D.N.J. Local Civil Rule 7.1(i). A motion under Rule 7.1(i) may be granted if: "(1) [A]n intervening change in the controlling law has occurred, (2) evidence not previously available has become available, or (3) it is necessary to correct a clear error of law or prevent manifest injustice." North River Ins. Co. v. CIGNA Reinsurance Co., 52 F.3d 1194, 1218 (3d Cir. 1995). "Relief by way of a motion for reargument is an extraordinary remedy that is to be granted very sparingly." Capell v. Lowe's Home Imp. of Toms River, 2005 WL 2373415, *2 (D.N.J. Sept. 27, 2005) (J. Thompson). "The local rule governing reconsideration does not contemplate a recapitulation of arguments considered by the court before rendering its decision." Id. The rule generally permits reconsideration only where dispositive factual matters or controlling decisions of law were presented to the court but were overlooked. Id. (internal citations omitted); Khair v. Campbell Soup Co., 893 F. Supp. 316, 337 (D.N.J. 1995).
A. Comparison of Sun's ANDA product to the '405 Patent's Claims
Sun's argument that the Court based its finding of infringement upon a comparison of Sun's ANDA product to Cardene I.V. rather than the "405 claims ignores the Court's focus on the "405 claims in its March 31, 2009 opinion and the findings made that each claim was met by Sun's ANDA product. First, on pages 6 and 7 of the March 31 opinion the Court recited the proper legal standard in observing that the patent claims alone vest the patent holder's right to exclude and that a finding of infringement requires that the accused product contains every limitation as outlined in the patent claims. (D.E. 190.) And the Court properly focused on whether Sun's ANDA product met every limitation in the "405 claims.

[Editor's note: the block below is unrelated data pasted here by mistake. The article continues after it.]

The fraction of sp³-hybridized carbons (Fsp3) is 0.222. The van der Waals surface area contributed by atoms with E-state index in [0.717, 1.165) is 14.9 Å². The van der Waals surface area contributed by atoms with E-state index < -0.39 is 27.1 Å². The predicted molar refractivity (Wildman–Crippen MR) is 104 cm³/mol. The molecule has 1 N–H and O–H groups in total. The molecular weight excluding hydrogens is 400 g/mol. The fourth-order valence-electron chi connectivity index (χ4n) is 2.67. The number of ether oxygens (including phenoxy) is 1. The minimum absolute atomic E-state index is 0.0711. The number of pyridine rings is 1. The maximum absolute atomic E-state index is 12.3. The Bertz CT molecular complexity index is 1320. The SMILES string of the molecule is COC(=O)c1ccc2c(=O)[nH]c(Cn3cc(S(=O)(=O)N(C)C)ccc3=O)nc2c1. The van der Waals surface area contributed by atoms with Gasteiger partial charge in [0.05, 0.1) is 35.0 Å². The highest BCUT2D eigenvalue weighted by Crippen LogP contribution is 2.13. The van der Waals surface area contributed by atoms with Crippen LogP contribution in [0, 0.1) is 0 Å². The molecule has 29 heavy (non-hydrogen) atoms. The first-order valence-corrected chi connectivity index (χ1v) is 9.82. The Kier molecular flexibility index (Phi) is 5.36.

On page 12, the Court set out how Sun's ANDA would use a buffer solution and sorbitol to stabilize its ANDA product just as is done under the "405 patent. On page 20, in addressing the specifics of Sun's infringement, the Court states that Sun's ANDA would infringe the "405 patent's claim 1 because the ANDA product has a nicardipine concentration of at least 1 mg/ml and an adequate non-chloride compound to render it isotonic. Likewise, on page 28, the Court found that Sun's product in the ampul is "literally"within the "405 patent's limitation in claims 1 and 3 of a concentration of "at least' 1.0 mg/ml of nicardipine hydrochloride. Starting on page 24, under the doctrine of equivalents, the Court assessed the function, way, and result of the sorbitol in the "405 patent and the function, way, and result of the non-chloride compound in Sun's ANDA product. The Court found that both components, as parts of their respective compositions, served the same function, acted in the same way, and reached the same result (i.e. the ANDA product and the "405 patent). On page 31, the Court concluded that-under the doctrine of ...